As opposition leader in 1983, Mulroney criticized Trudeau’s stance and pledged that a Tory government would meet the associa-

tion’s demands for an apology and financial redress. But once in power, the Tories balked at paying compensation—not only because of the expense but also because some senior officials feared a backlash from veterans’ groups. As the stalemate dragged into this year, the NAJC laid plans to highlight the issue during the expected fall election campaign.

But Bouchard and Weiner were buoyed by studies including an April, 1985, poll that showed that Canadians strongly sympathized with the demands of Japanese Canadians.

Said a senior bureaucrat who helped to negotiate the deal: “Over time, public opinion has clearly come to support compensation. The challenge then became to arrive at a dollar figure which the public would also see as being fair.”

For negotiators on both sides, the Aug. 10 decision by U.S. President Ronald Reagan to sign a law that provided Japanese Americans with a $20,000 settlement provided a benchmark. Said Miki: “Unlike Japanese Americans, our property was not returned to us after the war. Because we were treated more harshly, we could not have presented our community with a worse deal than the Japanese Americans got.” At the Montreal meetings last August, the NAJC asked for $25,000 for each of the survivors of the internment. Ottawa’s initial offer, Maclean’s has learned, was $15,000. The two sides agreed to split the difference and add a symbolic $1,000 to ensure that the final figure was higher than the American settlement— although not when converted to U.S. funds.

Leaders of other groups said last week that the Japanese-Canadian settlement will give impetus to their drives to be compensated for the way they were treated by previous Canadian governments. Among those who insist they have a right to redress: Ukrainian Canadians, who were interned by Ottawa during the First World War, and Chinese Canadians who are demanding an apology and compensation for a “head tax” charged to Chinese settlers in Western Canada in the late 19th and early 20th centuries.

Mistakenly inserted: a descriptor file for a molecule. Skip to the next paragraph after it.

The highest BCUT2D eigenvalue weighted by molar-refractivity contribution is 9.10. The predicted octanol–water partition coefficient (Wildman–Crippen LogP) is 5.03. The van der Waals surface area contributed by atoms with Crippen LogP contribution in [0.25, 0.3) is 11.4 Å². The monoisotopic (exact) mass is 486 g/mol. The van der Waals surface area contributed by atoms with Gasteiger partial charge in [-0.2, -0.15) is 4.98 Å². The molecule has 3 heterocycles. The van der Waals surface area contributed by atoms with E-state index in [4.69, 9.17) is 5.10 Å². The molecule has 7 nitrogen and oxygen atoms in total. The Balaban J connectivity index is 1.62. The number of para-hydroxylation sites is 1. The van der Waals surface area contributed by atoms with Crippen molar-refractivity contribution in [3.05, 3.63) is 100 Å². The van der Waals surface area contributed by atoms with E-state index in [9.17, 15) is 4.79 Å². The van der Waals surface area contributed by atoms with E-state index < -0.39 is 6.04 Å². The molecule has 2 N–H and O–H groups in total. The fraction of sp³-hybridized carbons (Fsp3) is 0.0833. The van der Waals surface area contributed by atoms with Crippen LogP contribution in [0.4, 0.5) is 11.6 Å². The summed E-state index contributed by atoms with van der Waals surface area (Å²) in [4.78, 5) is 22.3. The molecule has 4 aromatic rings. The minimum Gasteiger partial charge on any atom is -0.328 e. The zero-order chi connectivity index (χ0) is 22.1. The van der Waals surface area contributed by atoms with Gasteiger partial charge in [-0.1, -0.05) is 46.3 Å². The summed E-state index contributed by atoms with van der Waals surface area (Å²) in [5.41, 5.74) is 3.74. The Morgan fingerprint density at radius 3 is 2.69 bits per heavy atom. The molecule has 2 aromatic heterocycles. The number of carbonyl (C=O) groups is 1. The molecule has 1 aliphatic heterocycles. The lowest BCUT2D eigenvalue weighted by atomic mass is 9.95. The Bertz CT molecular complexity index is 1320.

Despite the redress agreement, the Japanese-Canadian community itself remains divided over the merits of the government paying compensation. Said Miki: “There is a generational split in the community. Many of the older members do not want to stir up bad memories or to be seen as greedy.” And some Japanese Canadians expressed unhappiness that the struggle for redress took so long. Said Toronto author Joy Kogawa: “Many of the hard-liners in our community will be cynical that an agreement was reached so suddenly and so easily on the eve of an election. They will ask, ‘Why now?’ ”

In fact, at an Ottawa news conference following the official signing ceremony, Miki noted pointedly that 2,000 of the Japanese a Canadians who were interned have died since g the Mulroney government was elected. But g for the remaining survivors of the internment 5 camps, last week’s apology removes the stain of shame they felt at being designated enemy aliens during the war. “I could not be overjoyed at winning money; it goes much deeper than that,” said Amy Yamasaki, 78, of Ottawa, who watched Mulroney’s apology from the House of Commons gallery. “Now I am a real Canadian. And from today on, I can hold my head up.” Among Japanese Canadians, Yamasaki was likely not alone in that sentiment.

BRUCE WALLACE in Ottawa with LISA VAN DÜSEN in Montreal

LISA VAN DUSEN